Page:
Perception is Reality
A cautionary tale for the age of information overload
Perception is reality, as the old saying goes. A person’s experience is dictated more by what they perceive to be true than by what actually is true. But while that basic punchline has always been useful, it’s arguably more profound today than it’s ever been. In an age of information overload, you’d do well to take the old saying as cautionary advice.
Let’s assume you’re like most people who live a normal, unassuming life. You go to work, you drive a car, you go to the store.
Everywhere you go, you’re an average polite citizen -- you hold the door open for people, you wait patiently in the checkout line, and you’ve mastered the single-downward-nod half-smile you do when you make eye contact in passing someone on the sidewalk.
Then you go home, sit on the couch and start scrolling through your phone.
And your insides get twisted up in knots of anger and anxiety.
These emotions are no accident. The business models of both traditional and social media now depend on them. You’re facing big companies with big budgets who get paid in proportion to your clicks and views, which they compete for with sensationalist reporting and (now infamous) algorithms designed to feed you more of not what you want, but of what you’re drawn to. And of course, thanks to some evolutionary feature-turned-bug, there’s maybe nothing your brain is more drawn to than feelings of worry and outrage.
Staring into your palm, you go down the rabbit hole, stressing or fuming or both. Without realizing it, you make decision after decision -- scrolling, clicking -- to keep consuming more of the same, despite the fact that you don’t even like the feelings it’s producing. The screen itself isn’t about to help you. It eggs you on like that drinking buddy you’d be embarrassed to have your parents meet. More anger, more concern, more exposure.
This infinite scroll does a couple of things: first, it convinces you subconsciously that the world is full of bad news and bad people. Second, it causes the things you feel while scrolling to start to spill over into your everyday life beyond the screen. “Perception is reality” has the consequence that whatever controls your perception starts to also control your reality. You don’t put down your phone and remind yourself how selective its contents are. You just head out into the world… worried and pissed. That’s your reality now.
The good news is that you’re forced to snap out of this inner doom-n-gloom enough to navigate everyday life. There you are at the grocery store: smiling politely, stepping to the side to let the stranger with the full cart squeeze past, or exchanging small talk with the cashier. Your perception is reality here too, at least for the time being. Thesepeople and this environment are not threatening; everyone’s normal and everything is fine.
The thing to notice is which of these two outlooks is your default. When you’re alone -- not with other people and not looking at a screen -- do you resort to “everything is fine” or “everything is fucked”? Endless scrolling and the junk diet of modern media make it not unlikely that it’s the latter. After all, the whole thing is designed to keep you coming back for more, or maybe even to never stop thinking about the contents of your feed at all.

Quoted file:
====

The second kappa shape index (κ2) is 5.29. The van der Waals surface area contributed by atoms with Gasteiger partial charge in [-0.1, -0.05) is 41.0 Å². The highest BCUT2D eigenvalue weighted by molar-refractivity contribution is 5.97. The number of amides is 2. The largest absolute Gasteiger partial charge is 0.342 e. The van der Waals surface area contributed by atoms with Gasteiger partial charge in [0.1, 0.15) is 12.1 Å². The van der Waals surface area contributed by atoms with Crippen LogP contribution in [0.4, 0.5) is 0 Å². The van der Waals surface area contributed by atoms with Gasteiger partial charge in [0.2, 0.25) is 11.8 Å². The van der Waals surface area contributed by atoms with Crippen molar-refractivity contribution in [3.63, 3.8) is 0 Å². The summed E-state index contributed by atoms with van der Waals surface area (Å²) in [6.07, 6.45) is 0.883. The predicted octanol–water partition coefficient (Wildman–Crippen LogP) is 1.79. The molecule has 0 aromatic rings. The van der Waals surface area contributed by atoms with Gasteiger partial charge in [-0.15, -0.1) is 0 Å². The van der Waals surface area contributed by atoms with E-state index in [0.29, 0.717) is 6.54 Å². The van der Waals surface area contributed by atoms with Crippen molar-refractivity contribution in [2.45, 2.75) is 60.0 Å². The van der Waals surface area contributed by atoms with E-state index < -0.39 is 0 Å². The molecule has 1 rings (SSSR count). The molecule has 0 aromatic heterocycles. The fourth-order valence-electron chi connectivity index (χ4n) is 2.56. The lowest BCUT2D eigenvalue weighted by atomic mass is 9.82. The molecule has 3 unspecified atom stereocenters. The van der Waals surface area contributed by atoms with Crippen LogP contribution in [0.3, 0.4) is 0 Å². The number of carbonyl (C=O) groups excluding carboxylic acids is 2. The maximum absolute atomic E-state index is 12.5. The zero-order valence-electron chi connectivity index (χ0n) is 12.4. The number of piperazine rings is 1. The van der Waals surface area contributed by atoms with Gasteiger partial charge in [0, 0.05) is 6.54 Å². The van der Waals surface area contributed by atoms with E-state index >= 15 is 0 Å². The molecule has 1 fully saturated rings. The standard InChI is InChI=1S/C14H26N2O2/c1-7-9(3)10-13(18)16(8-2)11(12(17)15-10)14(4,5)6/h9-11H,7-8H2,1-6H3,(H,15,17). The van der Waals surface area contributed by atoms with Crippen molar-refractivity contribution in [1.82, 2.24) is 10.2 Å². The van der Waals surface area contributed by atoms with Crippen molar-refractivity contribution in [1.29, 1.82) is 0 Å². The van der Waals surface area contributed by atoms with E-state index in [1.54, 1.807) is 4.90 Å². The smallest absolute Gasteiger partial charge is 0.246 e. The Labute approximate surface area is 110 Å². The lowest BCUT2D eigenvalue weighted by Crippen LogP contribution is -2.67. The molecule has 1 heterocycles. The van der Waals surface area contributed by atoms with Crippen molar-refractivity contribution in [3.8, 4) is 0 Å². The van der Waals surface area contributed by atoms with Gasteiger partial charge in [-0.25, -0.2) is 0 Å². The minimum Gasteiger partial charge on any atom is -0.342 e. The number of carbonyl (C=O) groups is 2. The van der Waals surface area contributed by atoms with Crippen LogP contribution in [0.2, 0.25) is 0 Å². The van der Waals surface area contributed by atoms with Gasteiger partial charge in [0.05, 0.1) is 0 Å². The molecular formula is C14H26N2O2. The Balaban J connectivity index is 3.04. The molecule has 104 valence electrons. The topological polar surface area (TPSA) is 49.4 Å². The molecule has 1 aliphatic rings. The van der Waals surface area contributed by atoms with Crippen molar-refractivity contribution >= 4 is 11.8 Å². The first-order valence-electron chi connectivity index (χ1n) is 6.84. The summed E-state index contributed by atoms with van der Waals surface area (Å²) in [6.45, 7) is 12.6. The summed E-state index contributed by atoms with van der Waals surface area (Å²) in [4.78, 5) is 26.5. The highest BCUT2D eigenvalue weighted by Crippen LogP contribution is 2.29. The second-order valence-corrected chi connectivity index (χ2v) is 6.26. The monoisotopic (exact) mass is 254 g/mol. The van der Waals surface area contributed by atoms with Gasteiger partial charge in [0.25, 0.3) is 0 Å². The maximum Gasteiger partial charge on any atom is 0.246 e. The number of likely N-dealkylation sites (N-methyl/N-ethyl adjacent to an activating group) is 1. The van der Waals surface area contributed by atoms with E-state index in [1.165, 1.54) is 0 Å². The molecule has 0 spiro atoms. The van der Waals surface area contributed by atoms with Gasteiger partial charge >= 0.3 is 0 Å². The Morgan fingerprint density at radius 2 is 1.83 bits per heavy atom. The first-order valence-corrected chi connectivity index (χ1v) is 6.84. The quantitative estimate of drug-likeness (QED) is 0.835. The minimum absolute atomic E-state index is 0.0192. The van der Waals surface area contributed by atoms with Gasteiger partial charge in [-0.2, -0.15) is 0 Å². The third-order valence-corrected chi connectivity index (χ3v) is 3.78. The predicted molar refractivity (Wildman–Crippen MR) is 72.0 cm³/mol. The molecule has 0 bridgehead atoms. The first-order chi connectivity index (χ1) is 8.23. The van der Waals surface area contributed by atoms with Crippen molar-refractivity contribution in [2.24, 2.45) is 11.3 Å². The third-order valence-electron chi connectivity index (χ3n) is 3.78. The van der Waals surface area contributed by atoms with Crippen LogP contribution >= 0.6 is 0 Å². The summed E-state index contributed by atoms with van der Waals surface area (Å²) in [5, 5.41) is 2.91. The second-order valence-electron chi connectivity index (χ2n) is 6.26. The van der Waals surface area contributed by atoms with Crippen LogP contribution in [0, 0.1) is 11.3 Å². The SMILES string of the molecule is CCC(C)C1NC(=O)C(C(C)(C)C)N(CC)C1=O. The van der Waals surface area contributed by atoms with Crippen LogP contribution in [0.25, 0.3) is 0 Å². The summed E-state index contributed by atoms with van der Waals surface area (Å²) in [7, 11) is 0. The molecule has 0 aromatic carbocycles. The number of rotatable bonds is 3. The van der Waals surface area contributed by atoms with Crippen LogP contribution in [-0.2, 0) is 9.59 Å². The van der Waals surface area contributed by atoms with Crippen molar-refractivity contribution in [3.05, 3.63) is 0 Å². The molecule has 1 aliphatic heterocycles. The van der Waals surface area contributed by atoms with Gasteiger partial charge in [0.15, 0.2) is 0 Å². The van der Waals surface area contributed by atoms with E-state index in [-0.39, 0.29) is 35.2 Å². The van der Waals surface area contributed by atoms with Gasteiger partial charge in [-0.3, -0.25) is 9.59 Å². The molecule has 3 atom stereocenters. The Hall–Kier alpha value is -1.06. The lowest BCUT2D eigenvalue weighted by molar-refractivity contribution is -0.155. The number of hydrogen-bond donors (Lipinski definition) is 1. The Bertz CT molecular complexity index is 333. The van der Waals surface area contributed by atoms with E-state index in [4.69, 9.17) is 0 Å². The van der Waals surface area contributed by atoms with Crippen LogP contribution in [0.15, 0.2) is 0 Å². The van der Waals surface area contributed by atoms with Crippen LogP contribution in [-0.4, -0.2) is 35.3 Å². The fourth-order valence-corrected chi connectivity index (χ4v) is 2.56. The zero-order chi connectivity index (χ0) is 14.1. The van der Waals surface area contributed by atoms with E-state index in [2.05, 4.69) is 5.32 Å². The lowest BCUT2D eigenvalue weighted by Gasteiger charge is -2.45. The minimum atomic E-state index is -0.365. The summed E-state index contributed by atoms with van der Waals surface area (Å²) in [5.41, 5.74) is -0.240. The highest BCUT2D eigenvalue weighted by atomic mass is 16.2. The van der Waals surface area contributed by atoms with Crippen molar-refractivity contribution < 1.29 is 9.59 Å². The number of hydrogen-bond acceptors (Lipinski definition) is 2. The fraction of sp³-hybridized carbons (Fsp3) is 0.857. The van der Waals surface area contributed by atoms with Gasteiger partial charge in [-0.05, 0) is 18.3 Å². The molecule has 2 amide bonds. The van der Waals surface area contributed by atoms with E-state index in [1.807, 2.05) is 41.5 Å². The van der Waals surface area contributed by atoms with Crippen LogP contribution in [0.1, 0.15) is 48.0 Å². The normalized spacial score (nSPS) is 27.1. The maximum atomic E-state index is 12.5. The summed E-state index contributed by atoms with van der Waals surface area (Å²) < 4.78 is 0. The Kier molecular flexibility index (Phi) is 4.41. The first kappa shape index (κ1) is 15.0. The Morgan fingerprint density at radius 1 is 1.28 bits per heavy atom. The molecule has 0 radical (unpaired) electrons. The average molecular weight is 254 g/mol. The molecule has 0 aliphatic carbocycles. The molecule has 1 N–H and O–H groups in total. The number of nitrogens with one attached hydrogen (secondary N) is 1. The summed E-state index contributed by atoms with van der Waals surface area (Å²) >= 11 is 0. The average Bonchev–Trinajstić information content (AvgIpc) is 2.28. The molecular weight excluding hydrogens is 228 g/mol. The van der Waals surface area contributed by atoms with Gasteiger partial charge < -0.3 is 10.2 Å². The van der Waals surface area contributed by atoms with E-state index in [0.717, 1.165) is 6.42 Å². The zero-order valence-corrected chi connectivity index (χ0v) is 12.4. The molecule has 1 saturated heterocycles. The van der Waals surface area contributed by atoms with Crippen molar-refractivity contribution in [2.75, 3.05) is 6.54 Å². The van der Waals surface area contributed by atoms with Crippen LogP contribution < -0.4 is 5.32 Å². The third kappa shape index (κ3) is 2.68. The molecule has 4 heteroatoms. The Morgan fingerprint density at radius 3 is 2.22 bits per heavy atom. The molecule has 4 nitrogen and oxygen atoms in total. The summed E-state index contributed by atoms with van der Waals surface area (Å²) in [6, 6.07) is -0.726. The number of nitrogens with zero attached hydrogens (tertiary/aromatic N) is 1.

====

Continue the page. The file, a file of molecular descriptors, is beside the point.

Actually, the pull is so strong that you might fail to notice the thing staring you in the face: 99% of your experience in the real world, when you step out into and among humanity, is generally... fine. No sign of the shitstorm of problems that your screen would have you convinced is waiting for you directly outside your front door. Until you realize that, your reality is more tied to the information you’re consuming than to the way the world actually is. Scary stuff.
By the way, there’s a specific and unfortunate bit of gymnastics your brain does to reconcile what you experience (in real life) with what you’re predisposed to believe (partly as a function of your information diet). When the two don’t match, instead of your beliefs getting updated, your brain concludes that all that’s happened is you’ve found the rare exception to the rule. No need to revisit the rule itself.
For example, say you meet someone for the first time, get along great with them and later find out that they’re of some opposing political persuasion. Instead of causing you to wonder whether the other side might be mostly made up of regular, well meaning people (that you might disagree with in some ways), this will probably just cause you to conclude that you happened to meet “one of the good ones”.
I’m sure at the root of this tendency is some sort of evolutionary advantage gained from being cynical or otherwise suspicious of those who your brain has cast as the ‘outgroup’. But in the modern environment -- where human safety has never been more assured, yet awareness of danger has never been higher -- this instinct probably hurts more than it helps.
The point is that your brain is not to be trusted as a neutral arbiter of reality -- particularly when it’s under the influence of an information diet that’s meant to shape your behaviour but can’t do that without affecting your entire perception of the world.
The first step, as with most cognitive biases, is to be aware of the problem. Next, you might pay attention to how your experiences in the world compare to what things would look like if your physical surroundings contained the same proportion of bad news as you see on your screen. Chances are the two have almost nothing to do with one another.
The fact that “perception is reality” turns out to mean that you should be careful about or at least mindful of what you pay attention to. Don’t leave your perception of the world in someone else’s hands, which is to say -- lost inside the screen that rests in yours.